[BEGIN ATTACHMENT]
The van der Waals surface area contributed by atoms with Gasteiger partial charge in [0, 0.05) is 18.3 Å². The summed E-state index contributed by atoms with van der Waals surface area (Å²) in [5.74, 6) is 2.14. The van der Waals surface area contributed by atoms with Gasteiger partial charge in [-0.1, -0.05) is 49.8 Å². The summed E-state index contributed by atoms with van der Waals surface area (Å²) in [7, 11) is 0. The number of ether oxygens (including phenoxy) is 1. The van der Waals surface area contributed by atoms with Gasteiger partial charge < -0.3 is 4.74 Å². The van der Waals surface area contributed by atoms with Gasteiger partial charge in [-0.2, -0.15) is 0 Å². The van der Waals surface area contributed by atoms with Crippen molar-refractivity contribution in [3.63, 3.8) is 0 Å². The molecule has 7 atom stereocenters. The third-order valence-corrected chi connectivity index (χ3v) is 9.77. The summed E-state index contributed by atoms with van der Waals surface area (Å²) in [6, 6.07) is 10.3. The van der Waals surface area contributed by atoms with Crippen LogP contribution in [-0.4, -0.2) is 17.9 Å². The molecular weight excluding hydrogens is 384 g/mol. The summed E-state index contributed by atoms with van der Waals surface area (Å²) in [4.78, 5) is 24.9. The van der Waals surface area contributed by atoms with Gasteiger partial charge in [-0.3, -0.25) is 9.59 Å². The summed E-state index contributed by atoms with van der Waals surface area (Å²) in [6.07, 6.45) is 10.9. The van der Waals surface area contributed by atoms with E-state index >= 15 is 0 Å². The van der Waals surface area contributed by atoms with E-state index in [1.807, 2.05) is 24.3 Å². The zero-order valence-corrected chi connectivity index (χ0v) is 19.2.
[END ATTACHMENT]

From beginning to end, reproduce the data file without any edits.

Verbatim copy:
The van der Waals surface area contributed by atoms with Gasteiger partial charge in [0, 0.05) is 18.3 Å². The summed E-state index contributed by atoms with van der Waals surface area (Å²) in [5.74, 6) is 2.14. The van der Waals surface area contributed by atoms with Gasteiger partial charge in [-0.1, -0.05) is 49.8 Å². The summed E-state index contributed by atoms with van der Waals surface area (Å²) in [7, 11) is 0. The number of ether oxygens (including phenoxy) is 1. The van der Waals surface area contributed by atoms with Gasteiger partial charge < -0.3 is 4.74 Å². The van der Waals surface area contributed by atoms with Gasteiger partial charge in [-0.2, -0.15) is 0 Å². The van der Waals surface area contributed by atoms with Crippen molar-refractivity contribution in [3.63, 3.8) is 0 Å². The molecule has 7 atom stereocenters. The third-order valence-corrected chi connectivity index (χ3v) is 9.77. The summed E-state index contributed by atoms with van der Waals surface area (Å²) in [6, 6.07) is 10.3. The van der Waals surface area contributed by atoms with Crippen LogP contribution in [-0.4, -0.2) is 17.9 Å². The molecular weight excluding hydrogens is 384 g/mol. The summed E-state index contributed by atoms with van der Waals surface area (Å²) in [4.78, 5) is 24.9. The van der Waals surface area contributed by atoms with Gasteiger partial charge in [-0.3, -0.25) is 9.59 Å². The summed E-state index contributed by atoms with van der Waals surface area (Å²) in [6.07, 6.45) is 10.9. The van der Waals surface area contributed by atoms with E-state index >= 15 is 0 Å². The van der Waals surface area contributed by atoms with E-state index in [1.807, 2.05) is 24.3 Å². The zero-order valence-corrected chi connectivity index (χ0v) is 19.2.